Let me go through Martin’s post in a bit more detail. First, his post implies that patent trolls are problematic (a patent troll was behind the $612.5 million Blackberry settlement), while actual inventors who have “commercialized” their own patent are good guys (Vulpe, the i4i inventor in the Microsoft case) and are justified in using their state monopoly grants to (legally) extort money from others. But patent trolls are not the problem at all (see my posts Patent Trolls and Empirical Thinking; Facebook Threatened by a Non-Patent Troll). The patent system does not require the patent owner to practice the patented invention or even to make an actual working model (see my “Reducing the Cost of IP Law“, where I recommend imposing working and reduction-to-practice requirements on patentees, which would reduce patent trolling; I don’t see Martin recommending this). Martin implies it’s good–and libertarian, supposedly–that “the recent decision may lead to more negotiation and less litigation”. What is libertarian about this? If the legal system grants clear, strong rights to a patentee to allow him to (legally) extort money from his victims, of course that may lead to “more negotiation” and “less litigation.” Why is this good? If the legal system makes it crystal clear that the victim will lose in court, thus reducing the need for wasted time in litigation, this is not good, if the victim’s losing is unjust.
In fact, this is exactly what happened in the Blackberry (RIM) case that Martin holds out as an example of injustice. In that case (see my post Woops, sorry, Blackberry!; also The Age of Technocide: RIM Pays Out Again Over Patents), RIM coughed up $612.5 million because of the possibility an injunction issuing–even though the patents in question were being re-examined at the US Patent Office. But even though it appeared likely they might be declared invalid a few months later, the courts were then operating under pre-eBay caselaw which made an injunction easy to get. In other words, the court in the RIM case was about to issue and order shutting down the Blackberry itself, even though the underlying patents’ validity was in question and being re-examined at the PTO. This would have ruined RIM. So it caved, paying a huge ransom to save the company. If there had not been a threat of injunction, RIM would certainly have just fought the case–instead of paying almost a billion dollars!–and maybe the patents would have been declared invalid, and they would have walked away $612.5 million richer. That’s why eBay was a good decision–for libertarians, at least, since it made injunctions less automatic, harder to get (see Woops, sorry, Blackberry!; I also discuss the eBay case in Radical Patent Reform Is Not on the Way). And that’s why in Reducing the Cost of IP Law I recommended the abolition of patent injunctions. Martin acts as if he opposes the Blackberry settlement, blaming it on patent trolls (but without advocating a working or reduction to practice requirement, which would limit trolling), while favoring the granting of injunctions which was the real cause of the outrageous injustice done to RIM. (For a discussion of the pro-patent approach of patent attorneys, see “The Silent Bar” section of Reducing the Cost of IP Law.)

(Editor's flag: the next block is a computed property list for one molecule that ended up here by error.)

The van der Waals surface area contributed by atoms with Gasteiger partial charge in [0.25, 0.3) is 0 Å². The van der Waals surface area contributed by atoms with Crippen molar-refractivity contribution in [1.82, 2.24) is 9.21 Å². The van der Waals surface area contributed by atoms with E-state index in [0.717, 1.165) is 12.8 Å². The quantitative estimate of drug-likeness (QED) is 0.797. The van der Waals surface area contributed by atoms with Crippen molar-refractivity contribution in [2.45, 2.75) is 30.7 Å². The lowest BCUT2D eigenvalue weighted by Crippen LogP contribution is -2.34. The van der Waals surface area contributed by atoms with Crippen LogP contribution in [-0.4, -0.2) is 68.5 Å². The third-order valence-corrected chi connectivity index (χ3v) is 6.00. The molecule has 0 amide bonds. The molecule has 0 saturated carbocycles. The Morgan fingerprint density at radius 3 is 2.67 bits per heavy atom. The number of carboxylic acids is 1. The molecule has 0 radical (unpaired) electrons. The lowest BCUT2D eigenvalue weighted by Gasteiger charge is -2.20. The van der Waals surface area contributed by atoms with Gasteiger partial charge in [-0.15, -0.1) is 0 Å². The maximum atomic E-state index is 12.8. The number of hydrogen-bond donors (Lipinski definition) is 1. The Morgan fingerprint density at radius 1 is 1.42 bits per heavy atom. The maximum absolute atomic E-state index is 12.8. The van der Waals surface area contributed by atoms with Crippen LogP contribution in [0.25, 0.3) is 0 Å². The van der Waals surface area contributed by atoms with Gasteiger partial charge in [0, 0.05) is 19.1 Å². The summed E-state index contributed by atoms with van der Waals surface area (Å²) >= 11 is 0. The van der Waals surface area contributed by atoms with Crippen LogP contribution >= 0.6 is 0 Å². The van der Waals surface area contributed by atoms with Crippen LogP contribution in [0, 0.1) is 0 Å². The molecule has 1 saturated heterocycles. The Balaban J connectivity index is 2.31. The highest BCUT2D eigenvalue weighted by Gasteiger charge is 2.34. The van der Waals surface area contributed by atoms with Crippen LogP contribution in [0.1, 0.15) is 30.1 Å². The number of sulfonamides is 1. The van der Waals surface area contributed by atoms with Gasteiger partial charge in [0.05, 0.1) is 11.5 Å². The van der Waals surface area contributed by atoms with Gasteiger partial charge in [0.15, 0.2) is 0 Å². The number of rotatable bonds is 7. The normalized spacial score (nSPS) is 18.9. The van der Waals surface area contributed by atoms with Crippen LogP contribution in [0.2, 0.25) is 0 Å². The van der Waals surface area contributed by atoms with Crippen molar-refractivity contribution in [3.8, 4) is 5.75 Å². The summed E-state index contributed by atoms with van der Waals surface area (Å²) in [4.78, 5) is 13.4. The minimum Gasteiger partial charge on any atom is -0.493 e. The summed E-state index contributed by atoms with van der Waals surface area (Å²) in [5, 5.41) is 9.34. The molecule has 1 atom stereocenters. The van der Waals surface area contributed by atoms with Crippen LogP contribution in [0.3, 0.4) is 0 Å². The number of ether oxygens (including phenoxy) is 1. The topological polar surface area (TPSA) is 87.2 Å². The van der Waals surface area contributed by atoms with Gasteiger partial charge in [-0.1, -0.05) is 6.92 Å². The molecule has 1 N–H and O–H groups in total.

I see here a libertarian patent lawyer who is taking it for granted that patents are legitimate property rights–presumably because he believes the law should grant a monopoly license to provide “the exclusivity needed to encourage investment in new technology.” Patents are not legitimate property rights. They are mercantalist, monopolistic abominations. Libertarians, including libertarian patent attorneys, should oppose the patent system.